Parasites (human risk)



The tapeworm is a parasitic worm, which lives in the intestines of dogs and cats. Parts of the worm (containing the eggs) are often passed in the feces or may stick to the hair around the rectum.

Tapeworm infestation often produces no noticeable symptoms. Occasionally it produces stomach upset, diarrhea, poor hair coat, weight loss and vague signs of discomfort.

Diagnosis of tapeworms is confirmed by finding the small, whitish; "sesame seed" sized segments around the pet's rear end (under the tail). They can also be detected in the bedding where the animal lays.  Unlike most other types of worms, the eggs are not generally found in a routine stool examination performed at the doctor's office.  The tapeworm segments are normally flat (and can be seen to move) but as they dry out they take on the characteristic appearance of the sesame seed. Tapeworms are not passed directly from one pet to another.  They require the intermediate stage that utilizes the flea for transmission.  Fleas then hop from one pet to another and the worms are transmitted when the new pet, during normal grooming behavior, swallows the flea.  People will not get this worm from their pets.


  1. The most effective method of deworming is accomplished with an injection of a safe, non-             diarrhea producing medication.
  2. Control the source of the problem, that is rid the pet and the home of fleas.
  3. Repeated dewormings throughout the year are recommended since reinfestation is common          and unfortunately no medication is preventative.


1. Ascarids

roundworms are common in young kittens and puppies. They are potentially contagious to people (children are at the greatest risk).

2. Ancylostoma

hookworms. These are also contagious to people.

3. Trichuris


4. Coccidia

infection (a concern for pregnant women)

5. Giardia

infection (dysentery organism)

Young animals are often born with worms. Puppies and kittens are therefore routinely dewormed.




Zoonotic Disease is the official term for any disease that people can "catch" from animals.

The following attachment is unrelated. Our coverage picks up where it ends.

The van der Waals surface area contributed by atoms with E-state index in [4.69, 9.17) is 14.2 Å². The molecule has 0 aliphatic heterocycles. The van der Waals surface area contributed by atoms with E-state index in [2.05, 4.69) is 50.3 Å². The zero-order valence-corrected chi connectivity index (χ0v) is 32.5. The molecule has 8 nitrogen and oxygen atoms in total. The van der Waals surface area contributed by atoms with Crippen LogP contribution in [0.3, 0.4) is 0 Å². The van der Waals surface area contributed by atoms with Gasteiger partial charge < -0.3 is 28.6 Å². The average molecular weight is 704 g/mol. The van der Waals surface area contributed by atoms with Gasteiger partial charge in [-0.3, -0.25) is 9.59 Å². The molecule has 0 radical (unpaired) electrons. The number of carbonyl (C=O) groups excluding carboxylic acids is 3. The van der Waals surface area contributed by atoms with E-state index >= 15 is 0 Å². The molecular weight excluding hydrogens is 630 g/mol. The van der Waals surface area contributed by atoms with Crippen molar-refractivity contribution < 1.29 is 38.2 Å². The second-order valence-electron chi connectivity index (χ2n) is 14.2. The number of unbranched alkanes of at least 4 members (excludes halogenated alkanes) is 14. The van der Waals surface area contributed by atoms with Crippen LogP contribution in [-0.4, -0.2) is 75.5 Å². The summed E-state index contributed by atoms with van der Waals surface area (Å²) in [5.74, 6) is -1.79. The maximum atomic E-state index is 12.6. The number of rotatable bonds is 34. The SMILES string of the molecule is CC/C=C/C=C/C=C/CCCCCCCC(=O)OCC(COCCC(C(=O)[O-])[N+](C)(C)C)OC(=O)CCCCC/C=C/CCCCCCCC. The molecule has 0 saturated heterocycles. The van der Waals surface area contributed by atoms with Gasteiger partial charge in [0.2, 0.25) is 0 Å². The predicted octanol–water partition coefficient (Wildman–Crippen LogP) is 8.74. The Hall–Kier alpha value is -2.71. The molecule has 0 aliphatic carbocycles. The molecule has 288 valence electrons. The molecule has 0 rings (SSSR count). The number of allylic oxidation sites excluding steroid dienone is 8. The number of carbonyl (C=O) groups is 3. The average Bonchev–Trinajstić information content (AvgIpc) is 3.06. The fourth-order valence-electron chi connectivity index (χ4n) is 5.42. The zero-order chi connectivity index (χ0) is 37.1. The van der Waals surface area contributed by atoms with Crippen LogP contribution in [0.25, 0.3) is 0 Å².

More than 150 diseases are transmissible to people (1/3 of all known diseases!) so preventing these problems is very important.

Some of the most common zoonotic diseases are:

  1. Roundworms
  2. Hookworms
  3. Toxoplasmosis (a type of coccidia)
  4. Cat scratch fever
  5. Ringworm
  6. Scabies
  7. Tuberculosis
  8. Salmonella

The National Center for Disease Control recommends that veterinarians advise their clients of the potential risk and take measures to prevent the problem. Dogs and cats do NOT get “pin worms”, nor transmit them to people, contrary to what some medical doctors suggest.

    The first 2 listed diseases are worms. They are preventable.

Tri-City Pet Hospital makes the following recommendations:

# 1 All pets should be dewormed yearly.  It's not safe to assume that your pet is parasite-free.  Even indoor pets can get worms.

 # 2 Pets should be given a once-a-month worm preventative pill. This medication is inexpensive and has no side effects. As long as your pet is given the monthly pill it will be protected from all of the contagious intestinal parasites that are transmissible to people.

 # 3 Pregnant women should not clean out the cat's litter box or do any gardening (working with the hands in the soil) without gloves on.

Remember the incidence of pet to human worm transmission in our area is low, so don't panic.  Rather, caution is "the key".


Web site designed by Ed Acton for Tri-City Pet Hospital